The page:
We cannot emphasise strongly enough the importance of getting the procedure for a buyback right. If a share buyback does not comply with the requirements of the Companies Act 2006, quite apart from the buyback itself being void, the officers of the company will be in breach of the Act, which is a criminal offence with potential penalties including a prison term of up to two years and/or an unlimited fine.

4. How can a buyback be funded?

In the majority of cases, the company will purchase the shares using its existing distributable reserves and its own cash resources.

Another option is for the company to issue new shares specifically to finance the buyback.

It is also possible to buy back shares using capital (i.e. the company’s available cash or liquid assets) but the process is more complex (including additional requirements such as a prescribed solvency statement by the board and an auditor’s report) and therefore tends to involve more lengthy timescales and additional costs.

There are various circumstances in which a company cannot purchase its own shares using the buyback procedure.

The shares must be paid for in full in cash at the time they are transferred, which means that payment cannot be made in instalments or on a deferred basis. This means that a selling shareholder cannot simply lend the monies to a company to fund the purchase price for his or her shares. It also means that the company cannot pay for the shares using a non-cash asset. It is for these reasons generally accepted that the purchase price must in fact be transferred to the selling shareholder i.e. it cannot be a “paper only” exercise.

It is possible to establish a series of transactions, each independent of the others, whereby shares are gradually bought back from a shareholder. However, this is not usually recommended for either the company or the shareholder, as it gives no certainty and means that the exiting shareholder will continue to be involved with the company, despite having mapped out an exit path.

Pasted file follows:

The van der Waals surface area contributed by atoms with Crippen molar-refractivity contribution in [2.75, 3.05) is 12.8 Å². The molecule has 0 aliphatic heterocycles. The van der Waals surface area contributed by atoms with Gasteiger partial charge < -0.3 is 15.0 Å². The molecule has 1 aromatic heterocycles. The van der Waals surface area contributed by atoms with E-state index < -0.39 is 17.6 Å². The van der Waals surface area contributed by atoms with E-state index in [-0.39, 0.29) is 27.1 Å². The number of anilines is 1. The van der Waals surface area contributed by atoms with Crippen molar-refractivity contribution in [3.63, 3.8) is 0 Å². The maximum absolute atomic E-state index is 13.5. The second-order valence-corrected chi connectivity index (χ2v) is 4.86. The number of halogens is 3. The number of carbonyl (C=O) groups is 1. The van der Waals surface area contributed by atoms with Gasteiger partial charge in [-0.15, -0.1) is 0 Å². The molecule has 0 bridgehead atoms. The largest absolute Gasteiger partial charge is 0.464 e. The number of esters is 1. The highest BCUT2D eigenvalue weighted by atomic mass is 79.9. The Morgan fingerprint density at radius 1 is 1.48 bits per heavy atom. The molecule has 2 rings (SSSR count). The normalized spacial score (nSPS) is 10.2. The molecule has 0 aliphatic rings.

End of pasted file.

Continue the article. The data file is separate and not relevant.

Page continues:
Another misconception is that where the company does not have sufficient available distributable profits or capital to fund the buyback, the company can simply borrow funds from a lender to pay for shares under a buyback. If shares are to be bought back using capital, there are additional requirements which must be satisfied to avoid the buyback being void and the officers committing a criminal offence.

5. What other issues commonly arise on a share buyback?

Other than the form and timing of payment for the shares, two of the most common issues which arise on a share buyback are the terms and conditions that can be included in the buyback agreement and whether the selling shareholder can loan their share proceeds back to the company (which we have already covered in section 4 of this article).

The general principle is that the terms of the buyback are up for negotiation between the selling shareholder and the company, provided they do not breach the relevant sections of the Companies Act 2006.

A selling shareholder may wish to include a clause that entitles them to further payment if the company is sold in the near future. This is often known as an ‘anti-embarrassment’ clause. This is generally not possible under a buyback agreement as the shares must be paid for in full at the time of transfer.

6. Thinking about implementing a share buyback?

For the reasons outlined above, buybacks are useful but very easy to get wrong. It can be difficult to work out whether or not a company is in a position to proceed with a buyback.

It is important to get expert legal, tax and accounting advice at the outset to ensure that you structure the buyback correctly and manage the expectations of all involved.

This article is for general information only and does not, and is not intended to, amount to legal advice and should not be relied upon as such. If you have any questions relating to your particular circumstances, you should seek independent legal advice. The information in this article will not be updated following publication.